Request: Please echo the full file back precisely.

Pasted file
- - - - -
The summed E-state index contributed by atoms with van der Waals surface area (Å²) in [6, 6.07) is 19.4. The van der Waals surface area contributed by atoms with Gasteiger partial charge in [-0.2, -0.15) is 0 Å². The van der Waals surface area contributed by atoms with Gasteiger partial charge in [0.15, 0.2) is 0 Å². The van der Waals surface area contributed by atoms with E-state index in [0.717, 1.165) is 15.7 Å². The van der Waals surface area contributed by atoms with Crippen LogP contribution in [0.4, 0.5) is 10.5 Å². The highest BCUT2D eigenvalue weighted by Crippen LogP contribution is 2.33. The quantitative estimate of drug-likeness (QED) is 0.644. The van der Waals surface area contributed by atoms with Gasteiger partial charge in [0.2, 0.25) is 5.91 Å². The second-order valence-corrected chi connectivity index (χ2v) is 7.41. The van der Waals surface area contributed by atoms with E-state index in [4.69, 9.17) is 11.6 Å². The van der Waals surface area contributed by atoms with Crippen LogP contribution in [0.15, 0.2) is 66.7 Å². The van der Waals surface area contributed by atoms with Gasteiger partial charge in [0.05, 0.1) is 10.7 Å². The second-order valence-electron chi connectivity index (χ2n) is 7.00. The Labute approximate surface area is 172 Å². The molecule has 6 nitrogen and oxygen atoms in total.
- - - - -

The summed E-state index contributed by atoms with van der Waals surface area (Å²) in [6, 6.07) is 19.4. The van der Waals surface area contributed by atoms with Gasteiger partial charge in [-0.2, -0.15) is 0 Å². The van der Waals surface area contributed by atoms with Gasteiger partial charge in [0.15, 0.2) is 0 Å². The van der Waals surface area contributed by atoms with E-state index in [0.717, 1.165) is 15.7 Å². The van der Waals surface area contributed by atoms with Crippen LogP contribution in [0.4, 0.5) is 10.5 Å². The highest BCUT2D eigenvalue weighted by Crippen LogP contribution is 2.33. The quantitative estimate of drug-likeness (QED) is 0.644. The van der Waals surface area contributed by atoms with Gasteiger partial charge in [0.2, 0.25) is 5.91 Å². The second-order valence-corrected chi connectivity index (χ2v) is 7.41. The van der Waals surface area contributed by atoms with E-state index in [4.69, 9.17) is 11.6 Å². The van der Waals surface area contributed by atoms with Crippen LogP contribution in [0.15, 0.2) is 66.7 Å². The van der Waals surface area contributed by atoms with Gasteiger partial charge in [0.05, 0.1) is 10.7 Å². The second-order valence-electron chi connectivity index (χ2n) is 7.00. The Labute approximate surface area is 172 Å². The molecule has 6 nitrogen and oxygen atoms in total.